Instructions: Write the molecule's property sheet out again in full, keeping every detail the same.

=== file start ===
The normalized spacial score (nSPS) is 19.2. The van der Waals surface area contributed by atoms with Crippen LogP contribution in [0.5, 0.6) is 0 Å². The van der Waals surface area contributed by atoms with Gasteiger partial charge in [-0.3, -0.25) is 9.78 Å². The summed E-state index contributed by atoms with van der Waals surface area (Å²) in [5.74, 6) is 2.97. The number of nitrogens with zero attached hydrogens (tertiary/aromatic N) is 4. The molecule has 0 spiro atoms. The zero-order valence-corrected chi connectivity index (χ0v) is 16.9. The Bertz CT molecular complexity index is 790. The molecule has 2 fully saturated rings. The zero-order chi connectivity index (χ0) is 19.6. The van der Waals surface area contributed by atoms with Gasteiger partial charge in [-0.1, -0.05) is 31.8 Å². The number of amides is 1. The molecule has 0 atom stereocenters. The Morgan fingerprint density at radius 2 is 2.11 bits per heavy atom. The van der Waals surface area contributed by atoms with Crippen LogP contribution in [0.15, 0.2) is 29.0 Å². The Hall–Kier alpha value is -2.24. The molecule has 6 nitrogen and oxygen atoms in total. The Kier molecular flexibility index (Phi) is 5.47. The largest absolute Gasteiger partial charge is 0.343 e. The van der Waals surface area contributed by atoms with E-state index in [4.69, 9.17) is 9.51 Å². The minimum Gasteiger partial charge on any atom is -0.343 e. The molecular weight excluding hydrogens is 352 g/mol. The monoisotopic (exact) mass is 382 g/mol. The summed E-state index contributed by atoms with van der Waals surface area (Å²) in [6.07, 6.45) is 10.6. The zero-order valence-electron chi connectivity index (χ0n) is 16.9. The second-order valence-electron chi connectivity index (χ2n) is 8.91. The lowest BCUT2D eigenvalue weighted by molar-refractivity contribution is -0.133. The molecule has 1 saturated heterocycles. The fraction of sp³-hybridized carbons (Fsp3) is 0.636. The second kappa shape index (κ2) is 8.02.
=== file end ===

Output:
The normalized spacial score (nSPS) is 19.2. The van der Waals surface area contributed by atoms with Crippen LogP contribution in [0.5, 0.6) is 0 Å². The van der Waals surface area contributed by atoms with Gasteiger partial charge in [-0.3, -0.25) is 9.78 Å². The summed E-state index contributed by atoms with van der Waals surface area (Å²) in [5.74, 6) is 2.97. The number of nitrogens with zero attached hydrogens (tertiary/aromatic N) is 4. The molecule has 0 spiro atoms. The zero-order valence-corrected chi connectivity index (χ0v) is 16.9. The Bertz CT molecular complexity index is 790. The molecule has 2 fully saturated rings. The zero-order chi connectivity index (χ0) is 19.6. The van der Waals surface area contributed by atoms with Gasteiger partial charge in [-0.1, -0.05) is 31.8 Å². The number of amides is 1. The molecule has 0 atom stereocenters. The Morgan fingerprint density at radius 2 is 2.11 bits per heavy atom. The van der Waals surface area contributed by atoms with Crippen LogP contribution in [0.15, 0.2) is 29.0 Å². The Hall–Kier alpha value is -2.24. The molecule has 6 nitrogen and oxygen atoms in total. The Kier molecular flexibility index (Phi) is 5.47. The largest absolute Gasteiger partial charge is 0.343 e. The van der Waals surface area contributed by atoms with E-state index in [4.69, 9.17) is 9.51 Å². The minimum Gasteiger partial charge on any atom is -0.343 e. The molecular weight excluding hydrogens is 352 g/mol. The monoisotopic (exact) mass is 382 g/mol. The summed E-state index contributed by atoms with van der Waals surface area (Å²) in [6.07, 6.45) is 10.6. The zero-order valence-electron chi connectivity index (χ0n) is 16.9. The second-order valence-electron chi connectivity index (χ2n) is 8.91. The lowest BCUT2D eigenvalue weighted by molar-refractivity contribution is -0.133. The molecule has 1 saturated heterocycles. The fraction of sp³-hybridized carbons (Fsp3) is 0.636. The second kappa shape index (κ2) is 8.02.